Bipartisanship gets a win during vote on omnibus spending bill

Bipartisanship gets a win during vote on omnibus spending bill

It’s good to see the adults back in charge in Washington. Whether Democrat or Republican, most people had to be heartened by Speaker Paul Ryan’s comments after the House passed a $1.1-trillion spending package on Friday (Dec. 18).

The spending bill and a $622-billion tax measure that passed the House a day earlier were approved by the Senate and sent to the president, who signed them that day. The votes helped avoid yet another shutdown of the government.

Many members, including Ryan, and farm organization leaders voiced their displeasure with how the budget process unfolded over the months. Some ag groups published score cards, tallying up the wins and losses for their members in the bill that ran 2,000 pages.

“We are where we are, and we have a bipartisan compromise where, by the way, I think we’ve got some good wins,” Ryan said during a press conference. “And, look, Democrats got some good wins, too. That’s the nature of bipartisan compromises.”

Ryan, who became speaker after John Boehner was forced out of office over budget issues, said the House “made the best of a situation we have. There are some really good wins in here for the American people. There are good wins here for the economy, for job creators, for taxpayers, some important developments that will help us build a competent America.”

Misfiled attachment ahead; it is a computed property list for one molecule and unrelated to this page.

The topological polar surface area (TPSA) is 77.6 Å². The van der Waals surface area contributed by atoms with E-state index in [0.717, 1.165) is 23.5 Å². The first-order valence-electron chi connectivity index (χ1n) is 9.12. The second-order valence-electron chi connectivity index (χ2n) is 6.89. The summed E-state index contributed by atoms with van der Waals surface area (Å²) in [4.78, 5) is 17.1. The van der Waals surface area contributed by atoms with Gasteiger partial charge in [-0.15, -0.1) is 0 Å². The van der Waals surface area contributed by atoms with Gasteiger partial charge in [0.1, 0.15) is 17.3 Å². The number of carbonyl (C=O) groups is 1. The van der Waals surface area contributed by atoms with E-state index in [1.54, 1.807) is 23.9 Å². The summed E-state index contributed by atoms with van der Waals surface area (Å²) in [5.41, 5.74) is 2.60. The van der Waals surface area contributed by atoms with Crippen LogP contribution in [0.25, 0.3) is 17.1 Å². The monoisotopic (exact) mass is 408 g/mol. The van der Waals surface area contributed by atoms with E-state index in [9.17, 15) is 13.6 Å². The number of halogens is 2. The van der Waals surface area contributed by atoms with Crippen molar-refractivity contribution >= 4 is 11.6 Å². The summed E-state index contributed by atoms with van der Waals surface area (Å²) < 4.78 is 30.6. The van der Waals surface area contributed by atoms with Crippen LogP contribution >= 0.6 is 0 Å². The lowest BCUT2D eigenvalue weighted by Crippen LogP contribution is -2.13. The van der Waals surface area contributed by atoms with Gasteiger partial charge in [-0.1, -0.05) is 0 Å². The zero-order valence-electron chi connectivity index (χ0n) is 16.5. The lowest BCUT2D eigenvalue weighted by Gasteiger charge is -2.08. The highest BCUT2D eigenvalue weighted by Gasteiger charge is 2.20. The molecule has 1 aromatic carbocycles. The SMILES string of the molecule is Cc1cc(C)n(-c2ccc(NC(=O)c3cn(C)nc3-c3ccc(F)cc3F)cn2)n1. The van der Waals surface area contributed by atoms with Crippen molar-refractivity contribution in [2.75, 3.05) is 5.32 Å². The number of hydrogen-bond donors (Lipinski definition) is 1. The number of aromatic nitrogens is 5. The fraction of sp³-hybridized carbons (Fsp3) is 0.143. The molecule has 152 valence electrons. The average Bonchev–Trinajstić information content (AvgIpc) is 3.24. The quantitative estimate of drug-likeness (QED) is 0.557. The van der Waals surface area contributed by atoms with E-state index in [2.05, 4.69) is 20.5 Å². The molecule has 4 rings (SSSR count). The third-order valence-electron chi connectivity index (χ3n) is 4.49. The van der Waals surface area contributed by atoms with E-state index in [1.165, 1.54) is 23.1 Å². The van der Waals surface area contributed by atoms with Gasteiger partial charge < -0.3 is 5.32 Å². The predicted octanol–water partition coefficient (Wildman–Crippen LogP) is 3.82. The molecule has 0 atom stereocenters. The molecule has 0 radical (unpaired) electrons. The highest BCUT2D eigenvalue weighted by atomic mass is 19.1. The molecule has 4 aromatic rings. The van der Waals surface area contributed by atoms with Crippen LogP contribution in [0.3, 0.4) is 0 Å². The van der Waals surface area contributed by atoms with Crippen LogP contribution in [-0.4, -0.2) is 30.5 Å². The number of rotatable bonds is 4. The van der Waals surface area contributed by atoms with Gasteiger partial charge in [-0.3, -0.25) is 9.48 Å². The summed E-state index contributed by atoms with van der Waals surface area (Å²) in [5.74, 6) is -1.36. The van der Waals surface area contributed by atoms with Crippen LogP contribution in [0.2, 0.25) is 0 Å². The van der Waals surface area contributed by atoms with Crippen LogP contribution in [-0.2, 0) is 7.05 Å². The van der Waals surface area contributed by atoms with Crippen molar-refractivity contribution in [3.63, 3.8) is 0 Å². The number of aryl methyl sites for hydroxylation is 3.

But he pledged to do things differently in 2016, to move the House back to “regular order” so each spending bill would be considered separately instead of being rolled into one omnibus spending measure.

President Obama also praised the work of congressional leaders, who resisted demands for another government shutdown similar to what happened in 2013 when Republicans tried to remove funding for the Affordable Care Act.

“I very much appreciate the work the Democratic and Republican leaders did to get this to my desk,” said President Obama. “I think it is a signal of how Washington should work. My hope is now that they build on this agreement with spending bills that also invest in America’s priorities without getting sidetracked by a bunch of ideological issues that have nothing to do with our budget.”

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